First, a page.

|Publication number||US4335552 A|
|Application number||US 06/221,882|
|Publication date||Jun 22, 1982|
|Filing date||Dec 31, 1980|
|Priority date||Dec 31, 1980|
|Publication number||06221882, 221882, US 4335552 A, US 4335552A, US-A-4335552, US4335552 A, US4335552A|
|Inventors||Paul T. Blanchett, Philip J. Blanchett|
|Original Assignee||Blanchett Paul T, Blanchett Philip J|
|Export Citation||BiBTeX, EndNote, RefMan|
|Patent Citations (18), Referenced by (17), Classifications (8), Legal Events (4)|
|External Links: USPTO, USPTO Assignment, Espacenet|
The present invention relates to glazing beads, and more particularly to glazing beads adapted to secure an insulated window in a window frame; wherein the insulated window is of a thickness greater than the thickness of the insulated window which a particular window frame is designed to normally receive.
Insulated windows are well known and generally comprise multiple layers of window pane, with adjacent layers being separated from each other by an air space. Double pane insulated windows are perhaps most commonly used, although three or more panes could be used. Naturally, insulated windows are ordinarily considerably thicker than common uninsulated windows.
Insulated windows are typically installed in a window frame having a glazing channel terminating on one side in a glazing lip.
It is a primary object of the present invention to provide a glazing bead which is adapted to secure a second, larger thickness of insulated window in a window frame designed to normally receive a first, smaller thickness of insulated or non-insulated window.
In basic form, the glazing bead comprises a plastic extrusion having a resilient, arcuate wall member whose inner and outer lateral edges engage the window and the window frame, respectively. The lateral edges are preferably rounded to help effectuate a good water and wind resistant seal between the wall member and the window and the window frame.
Extending outwardly from the wall member is a folded leg member which is compressed between the window and the window frame. This compression of the folded leg member urges a locking flange on the folded leg member towards and into engagement with the glazing lip to secure the glazing bead, and thus the insulated window in place in the window frame.
As the glazing bead is being installed, the resilient wall member is compressed, and when released tends to spring back and tries to resume its original configuration. As it tends to spring back, it pulls the locking flange laterally towards and into engagement with the glazing lip, thereby also helping to lock the glazing bead in place to secure the window in the window frame. After installation of the glazing bead, the wall member is held in compression by the engagement of the locking flange with the glazing lip, thereby helping to seal the lateral edges of the glazing bead against the window and the window frame to help to prevent the entry of wind or rain.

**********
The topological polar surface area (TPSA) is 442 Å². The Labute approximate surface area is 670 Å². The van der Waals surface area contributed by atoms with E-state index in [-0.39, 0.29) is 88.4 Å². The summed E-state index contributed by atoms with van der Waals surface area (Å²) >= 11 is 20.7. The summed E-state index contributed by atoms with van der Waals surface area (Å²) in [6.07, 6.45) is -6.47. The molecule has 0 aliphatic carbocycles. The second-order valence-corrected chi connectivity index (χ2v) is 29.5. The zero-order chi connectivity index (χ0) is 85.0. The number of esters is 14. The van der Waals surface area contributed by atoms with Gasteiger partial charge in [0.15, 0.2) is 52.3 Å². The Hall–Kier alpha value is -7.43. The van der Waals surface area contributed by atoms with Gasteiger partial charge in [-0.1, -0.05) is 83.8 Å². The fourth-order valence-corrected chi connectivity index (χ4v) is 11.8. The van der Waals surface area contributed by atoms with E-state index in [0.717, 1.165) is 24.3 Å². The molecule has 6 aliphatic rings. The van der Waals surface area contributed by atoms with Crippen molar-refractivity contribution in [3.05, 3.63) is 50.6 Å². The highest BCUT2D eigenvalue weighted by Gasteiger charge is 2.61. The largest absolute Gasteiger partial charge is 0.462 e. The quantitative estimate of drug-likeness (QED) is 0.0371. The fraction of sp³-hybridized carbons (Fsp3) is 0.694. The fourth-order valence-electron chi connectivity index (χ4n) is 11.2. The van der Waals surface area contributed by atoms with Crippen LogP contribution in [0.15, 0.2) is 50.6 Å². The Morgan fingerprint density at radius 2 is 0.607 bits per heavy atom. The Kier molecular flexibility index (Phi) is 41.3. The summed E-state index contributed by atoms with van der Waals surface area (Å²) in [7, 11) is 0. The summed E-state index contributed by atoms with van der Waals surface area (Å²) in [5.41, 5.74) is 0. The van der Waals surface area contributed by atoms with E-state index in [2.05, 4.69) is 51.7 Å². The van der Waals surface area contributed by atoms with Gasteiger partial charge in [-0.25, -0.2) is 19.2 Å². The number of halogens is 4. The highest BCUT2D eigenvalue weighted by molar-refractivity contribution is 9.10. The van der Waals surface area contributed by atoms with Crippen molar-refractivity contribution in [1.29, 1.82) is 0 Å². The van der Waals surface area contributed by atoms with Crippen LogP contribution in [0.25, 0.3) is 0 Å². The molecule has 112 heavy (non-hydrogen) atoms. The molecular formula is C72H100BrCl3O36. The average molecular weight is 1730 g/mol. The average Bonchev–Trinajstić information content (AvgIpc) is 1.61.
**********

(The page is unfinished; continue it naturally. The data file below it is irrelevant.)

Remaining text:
In another form of the present invention, the arcuate wall member contacts only the window, with a wind and water resistant seal between the glazing bead and the window frame being provided by the folded leg member and its locking flange.
In still another form of the present invention, which is designed to be used with an insulated window so thick that it extends outwardly past the glazing lip, the arcuate wall member is provided with a foot having a width about equal to the amount of overhang of the insulated window past the glazing lip. The foot provides for proper seating of the glazing bead against the outer surface of the window frame despite said overhang of the insulated window.
Another object of the present invention is to provide a glazing bead of the type described above which can be installed with a snap fit into a previously assembled combination insulated window and window frame.
It is to be understood that the foregoing is but a brief summary, and is not intended to be a detailed catalog of the various features, objects, advantages and characteristics of the present invention, since these and further objects, features, advantages and characteristics of the present invention will be apparent from the following more detailed description of the preferred embodiments thereof.
FIG. 1 is a front perspective view from an upper aspect of one form of the glazing bead of the present invention;
FIG. 2 is a front elevation view showing an insulated window being held in a window frame by the glazing bead of FIG. 1;
FIG. 3 is a cross sectional view taken along line 3--3 of FIG. 2;
FIG. 4 is a front perspective view of a corner member used in conjunction with the glazing bead of the present invention;